Correction: State Rep. Vicki Barnett's comment about Republicans who have reportedly refused to support the Governor's tax plan was misstated. Barnett said that 10 Republican senators have reportedly refused to Snyder's tax bill.

Ari Adler March 13, 2011 at 03:27 PM
With all due respect to Rep. Barnett, some of what she said about the emergency manager legislation is inaccurate. The legislation has been amended to address some early concerns. The state treasurer does NOT have sole discretion in appointing a financial manager and that person would NOT have the ability to immediately dismiss elected officials. In addition, Speaker Jase Bolger has NEVER said there are 10 Republicans who will not support the emergency manager legislation. On the recorded roll-call votes for this legislation, only one Republican in the House has voted "no." Ari B. Adler Press Secretary Speaker of the House Jase Bolger
Joni Hubred-Golden March 13, 2011 at 08:32 PM
To clarify, Mr. Adler, the "10 Republicans" comment was tied to the Governor's tax bill, not the emergency financial manager bill.
DCC March 13, 2011 at 10:06 PM
Adler declares "The state treasurer does NOT have sole discretion in appointing a financial manager" Check the bill: http://tinyurl.com/FeudalMichigan. Section 15 Chapter 4 Page 22 Line 9 says the governor appoints an EFM. Ch. 10 Pg 24 Ln 8 says the governor is allowed to delegate the selection and appointment tasks to the treasurer. Rep. Barnett's observations are entirely valid, as is this: the EFM "would have the ability to immediately dismiss elected officials, ignore the city's charter, suspend all employee union and vendor contracts, sell off government assets and fire all employees. In addition, there is no cap on the manager's salary." Oh, and to make matters worse, the EFM's compensation is determined by the treasurer who selects the people and negotiates the contracts. Of course the governmental unit, already strapped for funds, is on the hook to pay the contract. (Sec 15 Ch 5 Para (e) Pg 23 Ln 11). No possible conflicts there, eh? This is a bad bill for most of the people of Michigan.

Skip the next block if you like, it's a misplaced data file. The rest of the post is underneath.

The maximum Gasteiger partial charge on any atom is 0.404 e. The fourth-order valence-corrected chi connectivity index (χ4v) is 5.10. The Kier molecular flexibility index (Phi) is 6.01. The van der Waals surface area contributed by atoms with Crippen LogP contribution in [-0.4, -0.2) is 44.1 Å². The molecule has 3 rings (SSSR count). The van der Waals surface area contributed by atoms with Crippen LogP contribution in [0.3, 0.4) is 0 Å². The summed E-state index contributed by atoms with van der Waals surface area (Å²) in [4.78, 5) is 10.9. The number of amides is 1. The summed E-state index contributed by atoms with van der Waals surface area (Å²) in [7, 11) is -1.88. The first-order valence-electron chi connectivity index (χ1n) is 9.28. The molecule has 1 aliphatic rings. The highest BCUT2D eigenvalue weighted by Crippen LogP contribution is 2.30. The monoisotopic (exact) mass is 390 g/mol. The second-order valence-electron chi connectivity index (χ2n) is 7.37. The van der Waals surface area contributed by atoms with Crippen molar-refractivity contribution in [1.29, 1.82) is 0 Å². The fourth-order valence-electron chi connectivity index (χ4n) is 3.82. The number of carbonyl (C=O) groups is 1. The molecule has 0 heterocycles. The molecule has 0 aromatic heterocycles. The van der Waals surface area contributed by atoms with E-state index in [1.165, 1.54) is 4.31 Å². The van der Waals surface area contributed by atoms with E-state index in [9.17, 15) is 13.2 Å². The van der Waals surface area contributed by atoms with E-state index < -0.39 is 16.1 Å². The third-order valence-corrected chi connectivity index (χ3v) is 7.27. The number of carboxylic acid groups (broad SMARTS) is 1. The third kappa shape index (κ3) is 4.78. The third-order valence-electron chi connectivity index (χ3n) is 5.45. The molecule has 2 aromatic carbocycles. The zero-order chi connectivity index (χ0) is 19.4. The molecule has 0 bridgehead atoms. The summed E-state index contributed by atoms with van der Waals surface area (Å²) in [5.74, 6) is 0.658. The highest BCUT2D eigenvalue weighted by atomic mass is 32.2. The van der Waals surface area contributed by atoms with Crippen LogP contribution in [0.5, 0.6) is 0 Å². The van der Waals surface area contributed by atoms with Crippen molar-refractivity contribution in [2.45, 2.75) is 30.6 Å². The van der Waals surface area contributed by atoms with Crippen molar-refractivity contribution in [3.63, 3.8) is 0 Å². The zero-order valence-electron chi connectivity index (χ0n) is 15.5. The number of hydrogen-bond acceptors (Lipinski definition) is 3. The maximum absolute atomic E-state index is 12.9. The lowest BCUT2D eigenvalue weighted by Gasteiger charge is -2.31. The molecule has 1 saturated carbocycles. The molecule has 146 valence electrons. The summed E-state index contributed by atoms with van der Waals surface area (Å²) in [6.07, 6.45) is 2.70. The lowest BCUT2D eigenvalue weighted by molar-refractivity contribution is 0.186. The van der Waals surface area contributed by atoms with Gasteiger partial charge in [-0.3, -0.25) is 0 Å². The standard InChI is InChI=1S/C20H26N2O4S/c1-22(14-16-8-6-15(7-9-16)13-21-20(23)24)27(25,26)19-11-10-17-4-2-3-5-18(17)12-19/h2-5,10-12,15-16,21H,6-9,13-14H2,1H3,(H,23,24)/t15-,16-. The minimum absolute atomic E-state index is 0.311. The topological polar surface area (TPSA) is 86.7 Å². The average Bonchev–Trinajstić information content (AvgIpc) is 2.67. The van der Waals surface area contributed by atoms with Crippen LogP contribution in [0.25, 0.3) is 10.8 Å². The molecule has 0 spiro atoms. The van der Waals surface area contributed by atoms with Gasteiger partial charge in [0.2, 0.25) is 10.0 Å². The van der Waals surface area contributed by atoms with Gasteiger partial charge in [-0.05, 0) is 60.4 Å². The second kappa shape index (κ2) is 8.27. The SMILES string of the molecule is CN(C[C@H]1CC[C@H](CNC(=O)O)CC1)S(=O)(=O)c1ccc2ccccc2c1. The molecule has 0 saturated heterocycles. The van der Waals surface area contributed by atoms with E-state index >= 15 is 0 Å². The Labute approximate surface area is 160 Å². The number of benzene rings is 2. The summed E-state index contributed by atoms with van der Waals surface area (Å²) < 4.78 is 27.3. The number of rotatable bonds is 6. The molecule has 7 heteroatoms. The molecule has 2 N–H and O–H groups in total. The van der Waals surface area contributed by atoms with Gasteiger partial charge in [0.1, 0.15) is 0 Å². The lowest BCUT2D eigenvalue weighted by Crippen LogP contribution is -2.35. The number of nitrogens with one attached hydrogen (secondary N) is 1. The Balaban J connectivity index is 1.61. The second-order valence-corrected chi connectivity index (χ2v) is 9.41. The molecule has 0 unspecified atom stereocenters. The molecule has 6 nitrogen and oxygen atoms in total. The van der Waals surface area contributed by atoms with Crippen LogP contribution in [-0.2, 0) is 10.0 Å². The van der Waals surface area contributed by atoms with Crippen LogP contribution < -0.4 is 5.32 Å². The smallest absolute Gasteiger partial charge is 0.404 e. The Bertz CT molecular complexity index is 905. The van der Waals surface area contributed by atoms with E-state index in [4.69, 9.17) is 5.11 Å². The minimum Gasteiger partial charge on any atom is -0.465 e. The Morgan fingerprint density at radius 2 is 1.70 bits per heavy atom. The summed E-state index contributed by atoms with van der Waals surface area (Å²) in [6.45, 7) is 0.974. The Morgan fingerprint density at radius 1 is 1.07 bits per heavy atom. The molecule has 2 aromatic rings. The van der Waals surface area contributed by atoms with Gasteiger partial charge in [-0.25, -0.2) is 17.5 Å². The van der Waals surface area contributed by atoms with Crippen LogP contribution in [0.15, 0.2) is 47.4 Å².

DCC March 13, 2011 at 10:11 PM
But wait - there's more evil lurking: reading the bill (http://tinyurl.com/FeudalMichigan) at Section 15 Chapter 4 Page 22 Line 9 says the governor appoints an EFM. On the same page, Ch 6 gives allows the EFM to hire anyone he needs. There are no checks on who those "helpers" might be, but since they fall into the arena of "expenses", the same "financially strapped" governmental unit (oh, say Farmington) pays the freight. Citizens who value democracy and accountability need to heed Rep. Barnett's warning: this bill is bad news. As I summarize it, the bill makes the governor's administration judge, jury, and executioner of way too much. It is, well, feudal.
Vicki Barnett March 14, 2011 at 01:02 PM
To clarify, Mr. Adler is correct regarding the comment attributed to Speaker Bolger. I said that it has been reported that 10 republican state senators are opposed to Governor Snyder's tax plan.